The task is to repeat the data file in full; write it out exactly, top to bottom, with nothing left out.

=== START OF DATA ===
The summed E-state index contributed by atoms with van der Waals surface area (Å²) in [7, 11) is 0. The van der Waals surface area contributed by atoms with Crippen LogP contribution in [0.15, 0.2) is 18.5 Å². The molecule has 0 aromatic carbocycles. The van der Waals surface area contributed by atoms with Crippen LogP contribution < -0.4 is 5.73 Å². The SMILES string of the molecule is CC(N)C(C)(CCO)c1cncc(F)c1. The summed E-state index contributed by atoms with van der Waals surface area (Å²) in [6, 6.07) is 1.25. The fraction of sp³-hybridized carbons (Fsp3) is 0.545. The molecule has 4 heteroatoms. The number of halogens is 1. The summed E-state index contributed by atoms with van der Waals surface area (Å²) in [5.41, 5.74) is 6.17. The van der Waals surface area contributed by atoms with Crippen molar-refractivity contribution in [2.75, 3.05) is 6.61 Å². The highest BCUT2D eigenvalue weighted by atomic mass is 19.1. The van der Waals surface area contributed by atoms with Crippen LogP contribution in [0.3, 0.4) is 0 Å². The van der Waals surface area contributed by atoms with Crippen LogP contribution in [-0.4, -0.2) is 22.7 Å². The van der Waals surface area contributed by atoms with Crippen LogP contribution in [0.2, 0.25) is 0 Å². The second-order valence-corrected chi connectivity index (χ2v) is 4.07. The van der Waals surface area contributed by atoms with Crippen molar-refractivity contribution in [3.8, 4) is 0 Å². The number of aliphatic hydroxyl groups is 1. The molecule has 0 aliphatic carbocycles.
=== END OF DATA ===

The summed E-state index contributed by atoms with van der Waals surface area (Å²) in [7, 11) is 0. The van der Waals surface area contributed by atoms with Crippen LogP contribution in [0.15, 0.2) is 18.5 Å². The molecule has 0 aromatic carbocycles. The van der Waals surface area contributed by atoms with Crippen LogP contribution < -0.4 is 5.73 Å². The SMILES string of the molecule is CC(N)C(C)(CCO)c1cncc(F)c1. The summed E-state index contributed by atoms with van der Waals surface area (Å²) in [6, 6.07) is 1.25. The fraction of sp³-hybridized carbons (Fsp3) is 0.545. The molecule has 4 heteroatoms. The number of halogens is 1. The summed E-state index contributed by atoms with van der Waals surface area (Å²) in [5.41, 5.74) is 6.17. The van der Waals surface area contributed by atoms with Crippen molar-refractivity contribution in [2.75, 3.05) is 6.61 Å². The highest BCUT2D eigenvalue weighted by atomic mass is 19.1. The van der Waals surface area contributed by atoms with Crippen LogP contribution in [0.3, 0.4) is 0 Å². The van der Waals surface area contributed by atoms with Crippen LogP contribution in [-0.4, -0.2) is 22.7 Å². The van der Waals surface area contributed by atoms with Crippen LogP contribution in [0.2, 0.25) is 0 Å². The second-order valence-corrected chi connectivity index (χ2v) is 4.07. The van der Waals surface area contributed by atoms with Crippen molar-refractivity contribution in [3.8, 4) is 0 Å². The number of aliphatic hydroxyl groups is 1. The molecule has 0 aliphatic carbocycles.